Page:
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ISO (International Organization for Standardization) is a worldwide federation of national standards bodies, at present comprising 127 members, one in each country. The object of ISO is to promote the development of standardization and related activities in the world with a view to facilitating international exchange of goods and services, and to developing cooperation in the spheres of intellectual, scientific, technological and economic activity. The results of ISO technical work are published as International Standards.
The ISO 9000 family of standards represents an international consensus on good management practices with the aim of ensuring that the organization can time and time again deliver the product or services that meet the client's quality requirements. These good practices have been distilled into a set of standardized requirements for a quality management system, regardless of what your organization does, its size, or whether it's in the private, or public sector.
To keep customers - and to keep them satisfied - your product (which may, in fact, be a service) needs to meet their requirements. ISO 9000 provides a tried and tested framework for taking a systematic approach to managing your business processes (your organization's activities) so that they consistently turn out product conforming to the customer's expectations. And that means consistently happy customers!
The requirements for a quality system have been standardized - but most of us like to think our business is unique. So how does ISO 9000 allow for the diversity of say, on the one hand, a "Mr. and Mrs." enterprise, and on the other, to a multinational manufacturing company with service components, or a public utility, or a government administration?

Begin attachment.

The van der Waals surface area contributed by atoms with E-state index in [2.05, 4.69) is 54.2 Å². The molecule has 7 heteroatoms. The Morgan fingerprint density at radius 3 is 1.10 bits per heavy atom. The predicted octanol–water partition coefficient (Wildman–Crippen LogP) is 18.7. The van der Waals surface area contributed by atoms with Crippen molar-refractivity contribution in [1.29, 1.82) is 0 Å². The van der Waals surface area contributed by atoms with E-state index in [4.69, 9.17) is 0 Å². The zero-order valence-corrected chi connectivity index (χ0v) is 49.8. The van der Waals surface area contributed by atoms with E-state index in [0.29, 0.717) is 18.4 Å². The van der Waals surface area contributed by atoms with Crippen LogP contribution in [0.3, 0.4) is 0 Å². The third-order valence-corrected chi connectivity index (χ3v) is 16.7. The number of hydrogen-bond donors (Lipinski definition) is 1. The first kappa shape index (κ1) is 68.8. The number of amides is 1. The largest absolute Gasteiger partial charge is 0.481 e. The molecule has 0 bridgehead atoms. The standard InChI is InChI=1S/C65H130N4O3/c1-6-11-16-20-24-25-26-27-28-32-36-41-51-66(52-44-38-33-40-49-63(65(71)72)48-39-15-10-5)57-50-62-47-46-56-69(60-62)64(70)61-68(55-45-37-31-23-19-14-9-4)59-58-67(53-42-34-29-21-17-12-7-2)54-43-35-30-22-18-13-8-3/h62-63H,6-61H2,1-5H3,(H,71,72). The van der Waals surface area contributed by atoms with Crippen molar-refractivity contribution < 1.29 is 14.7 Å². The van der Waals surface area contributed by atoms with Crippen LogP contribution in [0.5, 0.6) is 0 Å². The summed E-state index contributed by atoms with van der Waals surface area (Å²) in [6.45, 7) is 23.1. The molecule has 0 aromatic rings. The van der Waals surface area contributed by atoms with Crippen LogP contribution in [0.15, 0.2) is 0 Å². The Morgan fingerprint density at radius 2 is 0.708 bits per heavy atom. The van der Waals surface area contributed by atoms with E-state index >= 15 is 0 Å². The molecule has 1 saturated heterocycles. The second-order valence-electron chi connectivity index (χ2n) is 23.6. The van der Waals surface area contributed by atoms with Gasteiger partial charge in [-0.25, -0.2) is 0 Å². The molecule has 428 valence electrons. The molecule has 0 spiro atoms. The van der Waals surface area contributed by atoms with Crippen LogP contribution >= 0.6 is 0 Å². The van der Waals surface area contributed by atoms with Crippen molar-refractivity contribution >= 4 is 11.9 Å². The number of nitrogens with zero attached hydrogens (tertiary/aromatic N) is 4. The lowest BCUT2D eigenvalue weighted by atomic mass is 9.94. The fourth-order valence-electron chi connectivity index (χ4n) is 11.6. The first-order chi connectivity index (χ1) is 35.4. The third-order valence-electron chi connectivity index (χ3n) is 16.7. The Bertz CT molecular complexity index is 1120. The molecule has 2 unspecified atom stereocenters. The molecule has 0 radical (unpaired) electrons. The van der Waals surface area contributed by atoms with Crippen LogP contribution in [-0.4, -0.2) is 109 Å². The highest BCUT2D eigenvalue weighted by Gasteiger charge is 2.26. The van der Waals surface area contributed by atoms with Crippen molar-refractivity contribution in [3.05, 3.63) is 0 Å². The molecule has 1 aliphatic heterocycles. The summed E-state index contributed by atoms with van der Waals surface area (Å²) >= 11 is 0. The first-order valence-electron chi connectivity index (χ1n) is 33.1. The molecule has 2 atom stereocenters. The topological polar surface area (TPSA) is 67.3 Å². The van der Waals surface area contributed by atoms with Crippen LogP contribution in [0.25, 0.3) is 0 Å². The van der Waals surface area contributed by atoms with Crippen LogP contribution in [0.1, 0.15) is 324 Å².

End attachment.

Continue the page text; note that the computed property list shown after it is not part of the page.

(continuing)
The answer is that ISO 9000 lays down what requirements your quality system must meet, but does not dictate how they should be met in your organization - which leaves great scope and flexibility for implementation in different business sectors and business cultures...as well as different national cultures.
So, the ISO 9000 family includes standards that give organizations guidance and requirements on what constitutes an effective quality management system. ISO 9004-1 (and the other parts of ISO 9004) are the standards giving guidelines on the elements of quality management and a quality system.
The family also includes models against which this system can be audited to give the organization and its clients assurance that the system is operating effectively. The three quality assurance models are ISO 9001, ISO 9002 and ISO 9003.
Lastly, the family includes a standard on terminology, and other standards, which can be described as "supporting tools", that give guidance on specific aspects, such as auditing quality systems.
If you have heard of ISO 9000, then it is most probably through ISO 9001, ISO 9002 or ISO 9003, the three quality assurance models against which organizations can be certified. At some stage, you have probably wondered what the difference between them is. The answer is that the difference is simply one of scope. It works like this:
Each ISO technical committee is responsible for reviewing its standards every 5 years in order to determine their continued relevance. ISO/TC 176 is planning its next release as early as the Year 2000. For the Year 2000 standards, several key goals were adopted by the committee:
Progress towards these goals have been made with the release of the following Draft International Standards (DIS):
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